Theme and text by Larry Harvey and Stuart Mangrum with acknowledgments to David Normal, illustration by DA of Black Rock (aka Dominic Tinio), model/photo: Stardust Magick
Theme and text by Larry Harvey and Stuart Mangrum with acknowledgments to David Normal,
illustration by DA of Black Rock (aka Dominic Tinio), model/photo: Stardust Magick

Burning man is somewhere I’ve really wanted to experience. Ive seen the annual footage that comes out of it and heard people talk about it but I have never investigated further beyond the videos to really read up on it until today. I’m happy to find the mission statement and the ten principles of Burning Man.

If it’s good enough for the Burning Man, it’s good enough for me as well. Great principles to live by and not just for the week long duration.

Mission Statement

Our mission is to produce the annual event known as “Burning Man” and to guide, nurture and protect the more permanent community created by its culture. Our intention is to generate society that connects each individual to his or her creative powers, to participation in community, to the larger realm of civic life, and to the even greater world of nature that exists beyond society. We believe that the experience of Burning Man can produce positive spiritual change in the world. To this end, it is equally important that we communicate with one another, with the citizens of Black Rock City and with the community of Burning Man wherever it may arise. Burning Man is radically inclusive, and its meaning is potentially accessible to anyone. The touchstone of value in our culture will always be immediacy: experience before theory, moral relationships before politics, survival before services, roles before jobs, embodied ritual before symbolism, work before vested interest, participant support before sponsorship. Finally, in order to accomplish these ends, Burning Man must endure as a self-supporting enterprise that is capable of sustaining the lives of those who dedicate themselves to its work. From this devotion spring those duties that we owe to one another. We will always burn the Man.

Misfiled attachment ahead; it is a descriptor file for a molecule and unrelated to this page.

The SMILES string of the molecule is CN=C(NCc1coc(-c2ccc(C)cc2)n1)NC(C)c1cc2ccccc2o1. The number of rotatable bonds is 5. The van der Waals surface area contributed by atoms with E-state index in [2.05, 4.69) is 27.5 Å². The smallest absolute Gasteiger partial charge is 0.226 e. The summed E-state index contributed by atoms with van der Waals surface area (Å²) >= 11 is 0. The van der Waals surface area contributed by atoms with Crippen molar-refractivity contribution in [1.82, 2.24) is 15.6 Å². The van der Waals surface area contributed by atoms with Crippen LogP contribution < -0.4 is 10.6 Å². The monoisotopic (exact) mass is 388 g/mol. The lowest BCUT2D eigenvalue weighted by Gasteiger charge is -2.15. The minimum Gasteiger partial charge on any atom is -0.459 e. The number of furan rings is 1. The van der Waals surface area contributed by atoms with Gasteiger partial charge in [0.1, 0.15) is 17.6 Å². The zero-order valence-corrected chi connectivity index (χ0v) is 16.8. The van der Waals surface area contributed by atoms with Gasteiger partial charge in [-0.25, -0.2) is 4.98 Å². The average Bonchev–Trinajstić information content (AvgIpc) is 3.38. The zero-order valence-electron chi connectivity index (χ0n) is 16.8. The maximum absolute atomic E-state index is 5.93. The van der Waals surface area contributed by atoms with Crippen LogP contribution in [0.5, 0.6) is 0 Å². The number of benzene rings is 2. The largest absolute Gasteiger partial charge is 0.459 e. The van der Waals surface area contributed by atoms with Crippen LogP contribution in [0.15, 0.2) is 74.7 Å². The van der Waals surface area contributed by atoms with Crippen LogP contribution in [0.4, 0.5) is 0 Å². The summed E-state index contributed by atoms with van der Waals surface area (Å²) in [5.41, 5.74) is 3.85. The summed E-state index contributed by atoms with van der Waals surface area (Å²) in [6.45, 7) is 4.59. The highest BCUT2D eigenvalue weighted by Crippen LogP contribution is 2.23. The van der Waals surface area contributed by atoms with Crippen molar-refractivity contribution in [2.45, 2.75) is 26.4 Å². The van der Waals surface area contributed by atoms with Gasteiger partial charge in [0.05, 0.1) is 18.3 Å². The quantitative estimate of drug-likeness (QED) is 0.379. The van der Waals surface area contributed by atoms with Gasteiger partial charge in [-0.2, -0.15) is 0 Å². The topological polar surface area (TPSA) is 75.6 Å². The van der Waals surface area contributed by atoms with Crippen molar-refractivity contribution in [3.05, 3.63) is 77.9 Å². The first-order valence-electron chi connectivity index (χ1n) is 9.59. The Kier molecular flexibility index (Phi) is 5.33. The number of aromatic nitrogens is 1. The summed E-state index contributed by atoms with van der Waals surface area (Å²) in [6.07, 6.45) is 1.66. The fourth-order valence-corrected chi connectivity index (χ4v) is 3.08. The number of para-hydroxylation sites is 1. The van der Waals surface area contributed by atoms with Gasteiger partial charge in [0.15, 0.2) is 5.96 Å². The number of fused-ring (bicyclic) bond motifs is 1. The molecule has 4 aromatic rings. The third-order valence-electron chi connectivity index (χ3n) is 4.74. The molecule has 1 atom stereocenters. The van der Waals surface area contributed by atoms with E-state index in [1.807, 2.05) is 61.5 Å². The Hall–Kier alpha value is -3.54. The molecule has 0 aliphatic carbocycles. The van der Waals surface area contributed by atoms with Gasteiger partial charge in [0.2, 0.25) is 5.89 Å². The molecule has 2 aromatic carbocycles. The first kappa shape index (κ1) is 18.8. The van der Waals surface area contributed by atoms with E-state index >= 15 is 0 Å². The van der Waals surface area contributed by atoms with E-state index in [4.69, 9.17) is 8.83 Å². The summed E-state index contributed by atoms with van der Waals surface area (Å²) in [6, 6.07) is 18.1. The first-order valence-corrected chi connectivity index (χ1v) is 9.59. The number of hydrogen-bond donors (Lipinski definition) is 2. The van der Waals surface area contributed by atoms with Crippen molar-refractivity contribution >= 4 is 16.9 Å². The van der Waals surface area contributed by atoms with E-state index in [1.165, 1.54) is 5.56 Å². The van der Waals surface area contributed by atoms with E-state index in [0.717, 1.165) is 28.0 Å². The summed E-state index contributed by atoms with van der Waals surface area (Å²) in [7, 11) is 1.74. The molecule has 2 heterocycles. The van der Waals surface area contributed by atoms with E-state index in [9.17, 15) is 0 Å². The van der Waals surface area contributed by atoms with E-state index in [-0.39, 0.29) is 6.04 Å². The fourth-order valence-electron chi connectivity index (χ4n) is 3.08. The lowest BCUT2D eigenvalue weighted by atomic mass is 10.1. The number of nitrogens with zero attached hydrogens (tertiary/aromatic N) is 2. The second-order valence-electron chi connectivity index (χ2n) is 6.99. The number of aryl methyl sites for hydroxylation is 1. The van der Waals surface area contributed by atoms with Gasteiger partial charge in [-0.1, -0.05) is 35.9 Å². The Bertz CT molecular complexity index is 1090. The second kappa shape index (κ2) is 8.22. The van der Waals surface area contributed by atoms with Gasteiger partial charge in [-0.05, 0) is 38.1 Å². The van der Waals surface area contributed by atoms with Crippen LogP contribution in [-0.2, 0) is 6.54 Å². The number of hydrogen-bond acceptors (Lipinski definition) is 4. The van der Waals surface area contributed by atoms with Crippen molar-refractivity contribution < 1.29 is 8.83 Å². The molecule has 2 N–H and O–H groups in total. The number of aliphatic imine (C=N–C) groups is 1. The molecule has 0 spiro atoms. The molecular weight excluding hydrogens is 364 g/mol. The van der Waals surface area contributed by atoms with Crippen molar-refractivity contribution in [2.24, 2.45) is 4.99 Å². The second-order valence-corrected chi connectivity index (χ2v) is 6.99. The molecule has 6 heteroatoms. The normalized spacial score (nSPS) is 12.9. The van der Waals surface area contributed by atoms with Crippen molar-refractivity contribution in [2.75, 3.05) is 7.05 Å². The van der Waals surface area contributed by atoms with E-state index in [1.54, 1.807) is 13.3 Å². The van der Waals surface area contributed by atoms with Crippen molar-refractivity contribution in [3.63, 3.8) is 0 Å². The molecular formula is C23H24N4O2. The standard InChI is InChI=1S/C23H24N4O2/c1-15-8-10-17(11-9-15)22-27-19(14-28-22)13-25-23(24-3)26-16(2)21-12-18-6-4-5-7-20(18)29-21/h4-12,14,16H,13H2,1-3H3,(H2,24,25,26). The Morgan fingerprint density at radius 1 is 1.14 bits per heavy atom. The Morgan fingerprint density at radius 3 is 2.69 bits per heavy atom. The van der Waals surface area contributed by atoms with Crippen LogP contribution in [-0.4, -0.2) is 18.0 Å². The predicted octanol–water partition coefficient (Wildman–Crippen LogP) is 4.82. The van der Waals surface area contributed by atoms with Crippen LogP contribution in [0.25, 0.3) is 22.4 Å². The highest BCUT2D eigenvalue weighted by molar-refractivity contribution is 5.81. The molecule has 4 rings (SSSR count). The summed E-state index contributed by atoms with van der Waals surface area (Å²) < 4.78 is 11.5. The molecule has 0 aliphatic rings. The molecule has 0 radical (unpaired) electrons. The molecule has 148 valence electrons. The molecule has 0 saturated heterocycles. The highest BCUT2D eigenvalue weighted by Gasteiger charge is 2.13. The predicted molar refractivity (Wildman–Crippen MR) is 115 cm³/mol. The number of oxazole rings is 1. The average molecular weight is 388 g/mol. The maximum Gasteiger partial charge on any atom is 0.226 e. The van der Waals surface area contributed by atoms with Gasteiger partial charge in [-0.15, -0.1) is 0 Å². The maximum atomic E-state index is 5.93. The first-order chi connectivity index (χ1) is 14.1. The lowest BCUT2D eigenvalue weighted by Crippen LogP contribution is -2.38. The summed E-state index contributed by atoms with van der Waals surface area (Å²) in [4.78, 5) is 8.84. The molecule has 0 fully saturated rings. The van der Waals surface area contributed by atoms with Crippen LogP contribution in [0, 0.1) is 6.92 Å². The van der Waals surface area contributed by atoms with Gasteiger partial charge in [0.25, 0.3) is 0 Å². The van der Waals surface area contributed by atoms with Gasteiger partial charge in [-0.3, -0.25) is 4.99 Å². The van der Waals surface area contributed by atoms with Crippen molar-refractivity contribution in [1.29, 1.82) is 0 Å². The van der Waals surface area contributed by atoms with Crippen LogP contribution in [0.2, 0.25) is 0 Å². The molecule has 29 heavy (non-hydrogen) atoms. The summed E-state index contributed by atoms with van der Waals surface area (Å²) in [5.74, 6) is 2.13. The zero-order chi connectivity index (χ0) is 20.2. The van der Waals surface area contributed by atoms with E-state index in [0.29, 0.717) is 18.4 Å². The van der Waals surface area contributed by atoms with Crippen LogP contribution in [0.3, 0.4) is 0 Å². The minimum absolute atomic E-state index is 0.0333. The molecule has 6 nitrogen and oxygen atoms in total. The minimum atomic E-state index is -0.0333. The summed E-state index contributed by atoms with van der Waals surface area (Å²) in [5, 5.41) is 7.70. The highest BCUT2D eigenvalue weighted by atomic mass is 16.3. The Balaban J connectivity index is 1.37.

Ten Principles

Burning Man Founder Larry Harvey wrote the Ten Principles in 2004 as guidelines for the newly-formed Regionals Network. They were crafted not as a dictate of how people should be and act, but as a reflection of the community’s ethos and culture as it had organically developed since the event’s inception.

Radical Inclusion

Anyone may be a part of Burning Man. We welcome and respect the stranger. No prerequisites exist for participation in our community.

Gifting

Burning Man is devoted to acts of gift giving. The value of a gift is unconditional. Gifting does not contemplate a return or an exchange for something of equal value.

Decommodification

In order to preserve the spirit of gifting, our community seeks to create social environments that are unmediated by commercial sponsorships, transactions, or advertising. We stand ready to protect our culture from such exploitation. We resist the substitution of consumption for participatory experience.

Radical Self-reliance

Burning Man encourages the individual to discover, exercise and rely on his or her inner resources.

Radical Self-expression

Radical self-expression arises from the unique gifts of the individual. No one other than the individual or a collaborating group can determine its content. It is offered as a gift to others. In this spirit, the giver should respect the rights and liberties of the recipient.

Communal Effort

Our community values creative cooperation and collaboration. We strive to produce, promote and protect social networks, public spaces, works of art, and methods of communication that support such interaction.

Civic Responsibility

We value civil society. Community members who organize events should assume responsibility for public welfare and endeavor to communicate civic responsibilities to participants. They must also assume responsibility for conducting events in accordance with local, state and federal laws.

Leaving No Trace

Our community respects the environment. We are committed to leaving no physical trace of our activities wherever we gather. We clean up after ourselves and endeavor, whenever possible, to leave such places in a better state than when we found them.

Participation

Our community is committed to a radically participatory ethic. We believe that transformative change, whether in the individual or in society, can occur only through the medium of deeply personal participation. We achieve being through doing. Everyone is invited to work. Everyone is invited to play. We make the world real through actions that open the heart.

Immediacy

Immediate experience is, in many ways, the most important touchstone of value in our culture. We seek to overcome barriers that stand between us and a recognition of our inner selves, the reality of those around us, participation in society, and contact with a natural world exceeding human powers. No idea can substitute for this experience.

Design by Larry Harvey and Don Clarke, illustration by Andrew Johnstone and Jim Pire
Design by Larry Harvey and Don Clarke, illustration by Andrew Johnstone and Jim Pire
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